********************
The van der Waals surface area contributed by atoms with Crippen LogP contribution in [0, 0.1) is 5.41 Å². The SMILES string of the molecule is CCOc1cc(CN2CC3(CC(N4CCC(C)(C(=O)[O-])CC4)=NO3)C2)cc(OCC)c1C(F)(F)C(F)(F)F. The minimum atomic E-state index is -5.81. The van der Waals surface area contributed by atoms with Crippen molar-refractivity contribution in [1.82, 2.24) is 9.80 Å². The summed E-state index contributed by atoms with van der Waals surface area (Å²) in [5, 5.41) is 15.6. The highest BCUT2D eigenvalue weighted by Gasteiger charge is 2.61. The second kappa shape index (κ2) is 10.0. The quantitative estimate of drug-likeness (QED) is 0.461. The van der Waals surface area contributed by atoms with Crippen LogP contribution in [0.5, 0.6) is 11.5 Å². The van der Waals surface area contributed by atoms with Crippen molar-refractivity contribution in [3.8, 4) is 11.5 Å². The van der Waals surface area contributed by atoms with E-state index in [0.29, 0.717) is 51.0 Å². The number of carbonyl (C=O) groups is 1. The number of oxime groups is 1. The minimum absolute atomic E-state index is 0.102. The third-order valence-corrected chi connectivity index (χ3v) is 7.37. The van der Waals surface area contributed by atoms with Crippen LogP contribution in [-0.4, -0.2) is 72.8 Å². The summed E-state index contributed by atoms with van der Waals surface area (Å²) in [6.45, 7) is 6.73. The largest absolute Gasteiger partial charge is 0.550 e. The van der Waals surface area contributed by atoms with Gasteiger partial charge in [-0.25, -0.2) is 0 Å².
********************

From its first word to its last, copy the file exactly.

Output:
The van der Waals surface area contributed by atoms with Crippen LogP contribution in [0, 0.1) is 5.41 Å². The SMILES string of the molecule is CCOc1cc(CN2CC3(CC(N4CCC(C)(C(=O)[O-])CC4)=NO3)C2)cc(OCC)c1C(F)(F)C(F)(F)F. The minimum atomic E-state index is -5.81. The van der Waals surface area contributed by atoms with Crippen molar-refractivity contribution in [1.82, 2.24) is 9.80 Å². The summed E-state index contributed by atoms with van der Waals surface area (Å²) in [5, 5.41) is 15.6. The highest BCUT2D eigenvalue weighted by Gasteiger charge is 2.61. The second kappa shape index (κ2) is 10.0. The quantitative estimate of drug-likeness (QED) is 0.461. The van der Waals surface area contributed by atoms with Crippen LogP contribution in [0.5, 0.6) is 11.5 Å². The van der Waals surface area contributed by atoms with Crippen molar-refractivity contribution in [3.8, 4) is 11.5 Å². The van der Waals surface area contributed by atoms with E-state index in [0.29, 0.717) is 51.0 Å². The number of carbonyl (C=O) groups is 1. The number of oxime groups is 1. The minimum absolute atomic E-state index is 0.102. The third-order valence-corrected chi connectivity index (χ3v) is 7.37. The van der Waals surface area contributed by atoms with Crippen LogP contribution in [-0.4, -0.2) is 72.8 Å². The summed E-state index contributed by atoms with van der Waals surface area (Å²) in [6.45, 7) is 6.73. The largest absolute Gasteiger partial charge is 0.550 e. The van der Waals surface area contributed by atoms with Gasteiger partial charge in [-0.25, -0.2) is 0 Å².